Being devoted to investing for current income with maximum safety, I’m a firm believer in federally insured CDs.
But I’ve also acquired a taste for 3%-plus yields, having participated in Pentagon Federal Credit Union’s ongoing 3.04% APY 5-year CD promotion.
Unfortunately, I’ve hit my NCUA insurance limit at PenFed and expect no one else to offer a 5-year CD yielding 3% or more anytime soon.
So, I’ve been seriously looking at investments a notch or two higher on the risk scale: federal agency bonds.
Agencies include the obligations of four so-called government-sponsored enterprises — the Federal National Mortgage Association (Fannie Mae), the Federal Home Loan Mortgage Corporation (Freddie Mac), the Federal Home Loan Banks (FHLBs) and the Federal Farm Credit Banks (FFCBs).
These issuers are treated by rating agencies as “directly linked to the rating of the U.S. government,” and their senior long-term debt is accorded the same credit rating as Treasuries — Aaa by Moody’s and AA+ by Standard & Poor’s.
They present greater credit risk, however, than Treasurys and insured CDs because bonds of these GSEs are not backed by the full faith and credit of the United States.
Further, there’s significant interest rate risk posed by longer maturities, which, in the case of 3%-plus yields, means something like 10 years.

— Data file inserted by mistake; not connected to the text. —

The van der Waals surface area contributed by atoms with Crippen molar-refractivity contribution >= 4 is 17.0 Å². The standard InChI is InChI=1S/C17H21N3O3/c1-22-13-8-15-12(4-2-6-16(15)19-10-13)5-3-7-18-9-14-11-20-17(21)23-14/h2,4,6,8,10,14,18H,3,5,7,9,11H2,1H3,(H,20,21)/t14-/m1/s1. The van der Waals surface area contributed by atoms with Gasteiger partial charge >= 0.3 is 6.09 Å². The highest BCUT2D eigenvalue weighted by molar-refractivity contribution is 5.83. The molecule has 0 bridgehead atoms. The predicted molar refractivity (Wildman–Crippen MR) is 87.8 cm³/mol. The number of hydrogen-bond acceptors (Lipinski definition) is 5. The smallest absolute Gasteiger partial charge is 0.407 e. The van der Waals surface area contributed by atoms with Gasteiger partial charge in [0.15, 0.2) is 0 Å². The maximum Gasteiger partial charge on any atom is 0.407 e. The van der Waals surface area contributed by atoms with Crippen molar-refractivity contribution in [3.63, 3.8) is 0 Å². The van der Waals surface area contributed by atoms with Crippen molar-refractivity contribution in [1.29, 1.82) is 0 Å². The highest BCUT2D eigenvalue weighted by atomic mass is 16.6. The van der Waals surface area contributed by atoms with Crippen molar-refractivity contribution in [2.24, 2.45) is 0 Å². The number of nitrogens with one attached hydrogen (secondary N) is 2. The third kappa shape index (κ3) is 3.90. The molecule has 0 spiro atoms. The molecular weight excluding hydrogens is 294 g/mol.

The market here is vast and deep.
For example, both new-issue and secondary-market agencies can be readily bought and sold online through Fidelity Investments and Vanguard Brokerage.
But there’s substantial market value risk, because they can only be liquidated before maturity by selling them.
(Unlike most CDs — even brokered CDs — they don’t carry a “survivor option” permitting repayment at face value when the owner dies.)
Given my innate aversion to risk, I’m only experimenting with agencies on a small scale, with strict guidelines.
First, because of their political radioactivity, I won’t touch Fannie Mae or Freddie Mac, the two government-owned companies that finance most of today’s mortgage market.
Second, I’m limiting purchases to bonds protected from early call by the issuer.
Third, with my current income objective and hold-to-maturity philosophy, I’m restricting myself to securities offered at or just below par, or face value, never above par.
This pretty much means new-issue, or at least recently issued, securities.
Thus, I just purchased online, through Fidelity, a non-callable FFCB Bond maturing in August 2024, with a coupon of 3.60% and a current yield of 3.61%.
The highest-yielding new-issue, 10-year, non-callable CD then being offered on Fidelity (CIT Bank) was at 3.30%.
To repeat, I’m only testing the waters and proceeding with caution.
But I am proceeding.